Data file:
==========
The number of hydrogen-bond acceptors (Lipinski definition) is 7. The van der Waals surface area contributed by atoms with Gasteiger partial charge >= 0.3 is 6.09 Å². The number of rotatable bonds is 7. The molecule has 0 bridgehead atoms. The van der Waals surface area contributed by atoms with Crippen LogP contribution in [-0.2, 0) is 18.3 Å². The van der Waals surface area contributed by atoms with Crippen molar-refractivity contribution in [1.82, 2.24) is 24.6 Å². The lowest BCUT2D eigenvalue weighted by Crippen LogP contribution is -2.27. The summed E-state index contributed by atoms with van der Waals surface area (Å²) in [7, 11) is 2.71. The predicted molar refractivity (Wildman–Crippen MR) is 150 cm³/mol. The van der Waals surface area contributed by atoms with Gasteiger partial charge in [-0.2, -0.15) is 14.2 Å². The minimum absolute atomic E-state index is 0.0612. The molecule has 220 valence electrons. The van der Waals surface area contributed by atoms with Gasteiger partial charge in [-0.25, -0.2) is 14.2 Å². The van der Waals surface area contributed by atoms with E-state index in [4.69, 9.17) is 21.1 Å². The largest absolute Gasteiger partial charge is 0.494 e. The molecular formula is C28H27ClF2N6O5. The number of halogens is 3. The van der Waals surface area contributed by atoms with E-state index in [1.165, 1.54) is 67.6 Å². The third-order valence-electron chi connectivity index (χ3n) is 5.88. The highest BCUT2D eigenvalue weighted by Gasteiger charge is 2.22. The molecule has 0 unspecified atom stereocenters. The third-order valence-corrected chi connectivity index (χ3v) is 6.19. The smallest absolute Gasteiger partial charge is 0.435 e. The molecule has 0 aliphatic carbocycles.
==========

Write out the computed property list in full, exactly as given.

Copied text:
The number of hydrogen-bond acceptors (Lipinski definition) is 7. The van der Waals surface area contributed by atoms with Gasteiger partial charge >= 0.3 is 6.09 Å². The number of rotatable bonds is 7. The molecule has 0 bridgehead atoms. The van der Waals surface area contributed by atoms with Crippen LogP contribution in [-0.2, 0) is 18.3 Å². The van der Waals surface area contributed by atoms with Crippen molar-refractivity contribution in [1.82, 2.24) is 24.6 Å². The lowest BCUT2D eigenvalue weighted by Crippen LogP contribution is -2.27. The summed E-state index contributed by atoms with van der Waals surface area (Å²) in [7, 11) is 2.71. The predicted molar refractivity (Wildman–Crippen MR) is 150 cm³/mol. The van der Waals surface area contributed by atoms with Gasteiger partial charge in [-0.2, -0.15) is 14.2 Å². The minimum absolute atomic E-state index is 0.0612. The molecule has 220 valence electrons. The van der Waals surface area contributed by atoms with Gasteiger partial charge in [-0.25, -0.2) is 14.2 Å². The van der Waals surface area contributed by atoms with E-state index in [4.69, 9.17) is 21.1 Å². The largest absolute Gasteiger partial charge is 0.494 e. The molecular formula is C28H27ClF2N6O5. The number of halogens is 3. The van der Waals surface area contributed by atoms with E-state index in [1.165, 1.54) is 67.6 Å². The third-order valence-electron chi connectivity index (χ3n) is 5.88. The highest BCUT2D eigenvalue weighted by Gasteiger charge is 2.22. The molecule has 0 unspecified atom stereocenters. The third-order valence-corrected chi connectivity index (χ3v) is 6.19. The smallest absolute Gasteiger partial charge is 0.435 e. The molecule has 0 aliphatic carbocycles.